17 April 2011


I'm not talking about wet t-shirts or those fancy sheets of plastic you show off on an old-fashioned overhead projector. No, I'm talking about the transparency demonstrated by a GM to his players.

I got to thinking about this last night as we were playing the last Warhammer Fantasy game I'll be able to run until we're safely nestled in our new house in Rhode Island. I've taken to making my to-hit and damage rolls in full view of the players. I'm fairly brazen about it, and I hadn't given any thought to how it might make them feel.

Let me preface this by saying: The chances of hitting, for anyone playing a first-career character in WFRP, are highly dependent on how crappy your Weapon Skill attribute is. Generally, it's pretty crappy, so unless players make liberal use of specific combat actions (which are relatively simple to incorporate), they're not going to be hitting very often. In fact, it often feels like you're rolling to miss, with the happy chance of a hit being a reason for celebration.

(Let me say that I really enjoy WFRP. Yes, starting characters are oftentimes inept to the point of comedy, but they *do* improve in the long run, and I think that's something that any player with a long-lived WFRP character can be proud of... especially when you consider the inherent lethality of the combat system.)

Keeping this in mind, I tend to make my NPC's to-hit rolls for all to see. Last night's posse of stinking, maggot-riddled zombies probably hit the players a grand total of four times throughout the entire combat. The players did manage to re-deadify the zombies in the long run, but they had to work at it... and there was much rejoicing.

On reflection, I started to wonder: Do my players actually want me to be this transparent? By making my rolls in the open, I have no recourse for fudging said die rolls. If I hit a player in his head and then roll a decapitation crit on him, there's no way for me to take it back. The player can, of course, spend a Fate point to avoid his messy and untimely demise, so there is a safety net of sorts worked into the process.

When I first started GMing games, back in... erm... well, in antiquity, I was quite attached to the GM screens I used. I hid my dice rolls, for the most part, because I knew that I'd annihilate my players if I didn't. I could fudge rolls as I saw fit, scaling back damage on lethal blows to make the fights that much more suspenseful. "Oh, wow, dude... he hit you for ten points of damage. You've got one hit point left? Sucks to be you!" And all that when my actual damage roll was closer to twenty than it was to ten.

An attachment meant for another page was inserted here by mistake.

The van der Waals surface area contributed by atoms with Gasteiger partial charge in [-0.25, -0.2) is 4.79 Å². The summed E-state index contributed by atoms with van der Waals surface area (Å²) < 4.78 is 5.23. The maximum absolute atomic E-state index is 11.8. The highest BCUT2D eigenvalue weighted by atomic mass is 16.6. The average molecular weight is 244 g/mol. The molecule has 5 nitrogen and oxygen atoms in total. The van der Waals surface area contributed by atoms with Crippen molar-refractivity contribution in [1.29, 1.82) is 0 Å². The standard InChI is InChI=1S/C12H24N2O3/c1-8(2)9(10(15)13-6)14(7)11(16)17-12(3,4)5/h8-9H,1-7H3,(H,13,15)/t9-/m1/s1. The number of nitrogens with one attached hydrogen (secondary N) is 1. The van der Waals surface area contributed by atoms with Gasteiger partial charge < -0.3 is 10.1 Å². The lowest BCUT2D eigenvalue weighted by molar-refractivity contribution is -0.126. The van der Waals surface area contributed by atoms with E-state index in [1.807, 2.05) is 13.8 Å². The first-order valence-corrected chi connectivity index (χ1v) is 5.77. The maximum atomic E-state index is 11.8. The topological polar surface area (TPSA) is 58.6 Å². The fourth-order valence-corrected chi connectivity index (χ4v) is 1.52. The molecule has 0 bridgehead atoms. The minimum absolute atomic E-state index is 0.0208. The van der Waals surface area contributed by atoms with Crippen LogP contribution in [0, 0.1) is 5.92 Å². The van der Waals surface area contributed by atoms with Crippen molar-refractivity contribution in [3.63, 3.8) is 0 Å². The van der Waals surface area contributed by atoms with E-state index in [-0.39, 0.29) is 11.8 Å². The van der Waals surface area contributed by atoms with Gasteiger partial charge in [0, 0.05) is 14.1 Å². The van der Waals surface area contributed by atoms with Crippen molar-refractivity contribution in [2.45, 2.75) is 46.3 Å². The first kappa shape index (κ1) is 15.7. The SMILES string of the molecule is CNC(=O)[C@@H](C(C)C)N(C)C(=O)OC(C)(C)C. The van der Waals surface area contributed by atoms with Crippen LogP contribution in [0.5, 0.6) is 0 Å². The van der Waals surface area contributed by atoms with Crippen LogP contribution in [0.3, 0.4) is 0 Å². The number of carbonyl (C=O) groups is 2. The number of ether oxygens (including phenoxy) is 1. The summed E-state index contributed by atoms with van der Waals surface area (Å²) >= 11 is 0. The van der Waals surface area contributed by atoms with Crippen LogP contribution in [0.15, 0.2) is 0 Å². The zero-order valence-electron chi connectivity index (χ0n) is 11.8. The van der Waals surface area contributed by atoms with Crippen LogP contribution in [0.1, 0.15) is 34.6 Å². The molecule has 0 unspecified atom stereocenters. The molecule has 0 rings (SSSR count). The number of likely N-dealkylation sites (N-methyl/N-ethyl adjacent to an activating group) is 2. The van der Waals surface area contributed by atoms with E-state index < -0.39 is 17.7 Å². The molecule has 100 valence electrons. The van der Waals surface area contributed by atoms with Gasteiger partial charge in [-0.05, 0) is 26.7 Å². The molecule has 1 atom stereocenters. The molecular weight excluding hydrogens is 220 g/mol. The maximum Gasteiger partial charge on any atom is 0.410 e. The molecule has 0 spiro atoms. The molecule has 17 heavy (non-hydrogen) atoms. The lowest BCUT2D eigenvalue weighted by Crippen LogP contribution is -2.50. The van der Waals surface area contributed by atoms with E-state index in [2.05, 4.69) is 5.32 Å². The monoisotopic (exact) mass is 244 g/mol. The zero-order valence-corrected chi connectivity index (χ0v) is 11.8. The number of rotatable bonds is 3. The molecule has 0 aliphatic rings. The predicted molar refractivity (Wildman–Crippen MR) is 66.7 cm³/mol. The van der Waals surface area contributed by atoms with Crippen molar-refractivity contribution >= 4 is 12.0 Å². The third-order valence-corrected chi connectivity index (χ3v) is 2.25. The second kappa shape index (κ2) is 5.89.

(Another note, this one to the players I've played with in the past: Yes, I fudged dice rolls on occasion. I didn't do it all the time, only when it seemed appropriate to do so. Hopefully this doesn't ruin the enjoyment of the games we used to play (assuming you enjoyed them in the first place).)

As time's gone by, I've become less concerned with the GM screen as a method of secretly hiding my rolls. In retrospect, I think I liked using screens to hide my game notes from prying player eyes more than to hide dice rolls. Given that I tend to run my games from a laptop these days, which only I can read with any degree of clarity, the only real reason to use a GM screen is to reference the information they contain. Since I don't like rolling my dice on my laptop's keyboard, I make my rolls on the table.

But how do players feel about this sort of thing? Is it refreshing that a GM can be so open with the rolls he makes? Does it make the game more suspenseful knowing that my next roll might result in your character tripping on his own intestines? Does it aggravate you because you'd rather not know what I rolled? Or do you not care one way or the other?

Call me curious, but tell me what you think. That's what the comments are for on this here blog.

Oh, and I will get back to my dissertations on the games I want to play. As it is, I'm not really in the mood to write reams of nonsensical gaming jibber jabber after a long day at work followed by an hour's commute home. Once I'm settled in my new place, I'll definitely pick up the slack. I promise.

1 comment:

mat black said...

i usually make most of rolls behind a screen. not to hide them, but because since i use a screen, it's easier to roll behind it than reach over and roll them in the open. however, if there's a very tense combat situation with a lot of player anticipation as to the outcome, i roll out in the open. even if i can't take back a crit at a moment like that, i haven't run across a player who took it badly. and if the roll goes in the players' favor, there's usually a great round of cheering that really reinforces the camaraderie and invigorates them.